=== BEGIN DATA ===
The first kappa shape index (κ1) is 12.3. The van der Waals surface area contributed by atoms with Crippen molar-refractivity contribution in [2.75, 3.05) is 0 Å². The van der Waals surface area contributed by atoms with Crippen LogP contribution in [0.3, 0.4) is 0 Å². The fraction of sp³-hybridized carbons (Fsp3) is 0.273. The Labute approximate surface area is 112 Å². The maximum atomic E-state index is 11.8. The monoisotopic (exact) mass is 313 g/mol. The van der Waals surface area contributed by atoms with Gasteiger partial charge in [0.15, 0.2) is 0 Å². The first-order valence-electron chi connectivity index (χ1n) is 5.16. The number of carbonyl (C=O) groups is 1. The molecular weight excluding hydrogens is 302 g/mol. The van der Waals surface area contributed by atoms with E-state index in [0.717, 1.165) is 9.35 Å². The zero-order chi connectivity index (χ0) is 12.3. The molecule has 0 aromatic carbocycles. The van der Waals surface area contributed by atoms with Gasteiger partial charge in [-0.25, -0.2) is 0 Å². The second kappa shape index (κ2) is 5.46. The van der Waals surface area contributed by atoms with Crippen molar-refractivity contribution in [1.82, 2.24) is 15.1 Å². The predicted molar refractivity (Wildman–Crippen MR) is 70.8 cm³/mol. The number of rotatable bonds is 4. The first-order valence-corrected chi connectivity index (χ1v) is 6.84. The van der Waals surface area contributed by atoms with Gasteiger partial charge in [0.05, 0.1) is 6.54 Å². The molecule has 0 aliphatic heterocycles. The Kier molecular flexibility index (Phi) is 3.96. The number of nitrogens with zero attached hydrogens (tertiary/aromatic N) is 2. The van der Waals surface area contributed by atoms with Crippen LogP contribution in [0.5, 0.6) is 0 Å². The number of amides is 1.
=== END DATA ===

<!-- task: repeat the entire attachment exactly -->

The first kappa shape index (κ1) is 12.3. The van der Waals surface area contributed by atoms with Crippen molar-refractivity contribution in [2.75, 3.05) is 0 Å². The van der Waals surface area contributed by atoms with Crippen LogP contribution in [0.3, 0.4) is 0 Å². The fraction of sp³-hybridized carbons (Fsp3) is 0.273. The Labute approximate surface area is 112 Å². The maximum atomic E-state index is 11.8. The monoisotopic (exact) mass is 313 g/mol. The van der Waals surface area contributed by atoms with Gasteiger partial charge in [0.15, 0.2) is 0 Å². The first-order valence-electron chi connectivity index (χ1n) is 5.16. The number of carbonyl (C=O) groups is 1. The molecular weight excluding hydrogens is 302 g/mol. The van der Waals surface area contributed by atoms with E-state index in [0.717, 1.165) is 9.35 Å². The zero-order chi connectivity index (χ0) is 12.3. The molecule has 0 aromatic carbocycles. The van der Waals surface area contributed by atoms with Gasteiger partial charge in [-0.25, -0.2) is 0 Å². The second kappa shape index (κ2) is 5.46. The van der Waals surface area contributed by atoms with Crippen molar-refractivity contribution in [1.82, 2.24) is 15.1 Å². The predicted molar refractivity (Wildman–Crippen MR) is 70.8 cm³/mol. The number of rotatable bonds is 4. The first-order valence-corrected chi connectivity index (χ1v) is 6.84. The van der Waals surface area contributed by atoms with Gasteiger partial charge in [0.05, 0.1) is 6.54 Å². The molecule has 0 aliphatic heterocycles. The Kier molecular flexibility index (Phi) is 3.96. The number of nitrogens with zero attached hydrogens (tertiary/aromatic N) is 2. The van der Waals surface area contributed by atoms with Crippen LogP contribution in [0.5, 0.6) is 0 Å². The number of amides is 1.